Families sue Dollar General after 3 killed in racist shooting at Florida store

Months after three people were killed in a racially motivated shooting inside a Jacksonville Dollar General, the families of the victims have filed a lawsuit against the store, saying it acts as a ”criminal’s safe haven” in the community.

The lawsuit, filed Dec. 4 in Florida state court, said Dollar General failed to provide a safe place for its employees and customers from “reasonably foreseeable criminal acts” when a man walked into the store in August and fatally shot three people inside.

McClatchy News reached out to Dollar General and did not receive an immediate response.

On Aug. 26, Ryan Palmeter, 21, walked into a Dollar General in a predominantly Black neighborhood of Jacksonville wearing a tactical vest, holding an AR-style rifle and handgun adorned with swastikas and opened fire on the people inside, officials told Forbes.

The man killed three Black people – Angela Carr, Jerrald Gallion and Anolt Laguerre, according to a news release from Ben Crump, co-counsel for the victims’ families.

“This totally preventable accident took the lives of Jerrald Gallion, 29 years old, who was simply shopping in the aisles of that Dollar General that day; Angela Carr, 52 years old, who was an Uber driver dropping off her fare in the parking lot who was shot just for being Black; and Anolt Laguerre, the 19-year-old clerk who was sitting behind the desk just doing his job,” co-counsel Michael A. Haggard said in a Dec. 5 news conference streamed by ABC News.

The suspected gunman died of a self-inflicted gunshot wound following the shooting, the Jacksonville Sheriff’s Office said in an August news conference.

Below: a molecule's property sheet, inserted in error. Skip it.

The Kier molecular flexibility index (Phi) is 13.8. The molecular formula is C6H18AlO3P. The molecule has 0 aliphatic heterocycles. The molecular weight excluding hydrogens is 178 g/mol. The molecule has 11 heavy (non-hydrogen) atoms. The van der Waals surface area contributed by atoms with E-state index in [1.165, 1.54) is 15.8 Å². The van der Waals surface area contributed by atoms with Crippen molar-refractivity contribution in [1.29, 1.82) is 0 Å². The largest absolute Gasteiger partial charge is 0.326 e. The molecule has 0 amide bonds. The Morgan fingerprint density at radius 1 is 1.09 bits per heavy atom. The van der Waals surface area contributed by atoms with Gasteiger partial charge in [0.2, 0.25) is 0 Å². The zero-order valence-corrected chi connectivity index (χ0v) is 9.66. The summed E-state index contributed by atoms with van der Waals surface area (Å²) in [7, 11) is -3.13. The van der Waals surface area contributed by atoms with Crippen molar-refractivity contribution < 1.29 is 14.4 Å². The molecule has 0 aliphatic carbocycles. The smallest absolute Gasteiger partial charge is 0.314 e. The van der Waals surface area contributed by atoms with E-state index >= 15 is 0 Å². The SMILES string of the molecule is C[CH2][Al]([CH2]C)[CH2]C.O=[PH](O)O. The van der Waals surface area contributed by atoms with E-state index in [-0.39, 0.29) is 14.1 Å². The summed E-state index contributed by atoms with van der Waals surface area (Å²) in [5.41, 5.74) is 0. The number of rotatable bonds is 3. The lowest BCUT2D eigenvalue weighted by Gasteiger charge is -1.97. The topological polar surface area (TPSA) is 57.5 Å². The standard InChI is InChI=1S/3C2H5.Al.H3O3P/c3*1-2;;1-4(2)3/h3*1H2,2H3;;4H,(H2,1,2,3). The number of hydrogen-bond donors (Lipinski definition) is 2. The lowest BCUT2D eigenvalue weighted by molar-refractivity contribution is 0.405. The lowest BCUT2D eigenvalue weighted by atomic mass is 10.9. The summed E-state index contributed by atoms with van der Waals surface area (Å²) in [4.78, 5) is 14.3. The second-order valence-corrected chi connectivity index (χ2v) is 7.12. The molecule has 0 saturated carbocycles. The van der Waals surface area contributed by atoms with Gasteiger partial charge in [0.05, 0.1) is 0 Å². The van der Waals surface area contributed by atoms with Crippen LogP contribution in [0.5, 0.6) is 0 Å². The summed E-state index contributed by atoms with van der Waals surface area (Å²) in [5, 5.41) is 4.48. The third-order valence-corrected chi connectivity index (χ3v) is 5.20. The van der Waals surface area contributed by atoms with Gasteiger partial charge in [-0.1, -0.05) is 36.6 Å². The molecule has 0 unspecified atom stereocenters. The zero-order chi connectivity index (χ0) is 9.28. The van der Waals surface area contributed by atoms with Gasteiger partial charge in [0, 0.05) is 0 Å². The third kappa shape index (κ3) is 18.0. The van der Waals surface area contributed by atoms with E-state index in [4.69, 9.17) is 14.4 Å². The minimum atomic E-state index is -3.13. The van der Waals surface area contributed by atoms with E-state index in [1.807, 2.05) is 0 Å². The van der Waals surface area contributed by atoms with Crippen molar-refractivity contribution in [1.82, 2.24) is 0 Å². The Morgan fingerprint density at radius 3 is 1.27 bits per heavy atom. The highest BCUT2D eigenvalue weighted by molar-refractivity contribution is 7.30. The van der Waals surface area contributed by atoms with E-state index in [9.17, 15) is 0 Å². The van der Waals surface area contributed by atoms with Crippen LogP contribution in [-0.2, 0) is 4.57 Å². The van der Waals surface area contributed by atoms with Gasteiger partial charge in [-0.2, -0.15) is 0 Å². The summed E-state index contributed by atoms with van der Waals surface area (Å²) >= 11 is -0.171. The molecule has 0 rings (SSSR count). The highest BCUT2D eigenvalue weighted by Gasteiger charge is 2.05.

In the days following the shooting, investigators found multiple manifestos and messages on his computer that led them to believe the shooting was racially motivated, the sheriff’s office said.

The victims’ families said the suspected gunman had “embarked on a mission motivated by hate,” according to the lawsuit.

Sheriff T.K. Waters also said he had been the subject of a Baker Act, a Florida law that allows families and loved ones to involuntarily commit a family member who is impaired by mental illness and unable to seek their own treatment.

The lawsuit filed by the victims’ families lists Dollar General subsidiaries DolGenCorp and DG Strategic II, LLC. It also names Interface Security Systems as the security contractor for the store, the property owner for the store location and the suspected gunman’s parents, Maryann Palmeter and Stephen Wayne Palmeter.

The man went to two other locations before the Dollar General on Aug. 26, the lawsuit says. He first went into a Family Dollar store but was stopped by a uniformed security guard, then “shifted his plan” to Edward Waters University, a historically Black college in Jacksonville, where he was again stopped by security, according to the suit.

“A criminal’s safe haven, this Dollar General was devoid of meaningful security measures. While Palmeter was deterred from harming the public at his two preceding stops, at this Dollar General, there was nothing in place to again deter Palmeter from attacking and killing innocent persons,” the families said in the lawsuit.

The lawsuit also says Ryan Palmeter’s family knew he had previously struggled with his mental health and knew about his “obsession regarding firearms and violence” but did not do enough to stop the “ticking time bomb.”

The families are seeking damages in excess of $50,000 on behalf of the victims, the lawsuit says.

“These families have lost everything,” Haggard said in the news conference. “They are here so that this never happens again.”

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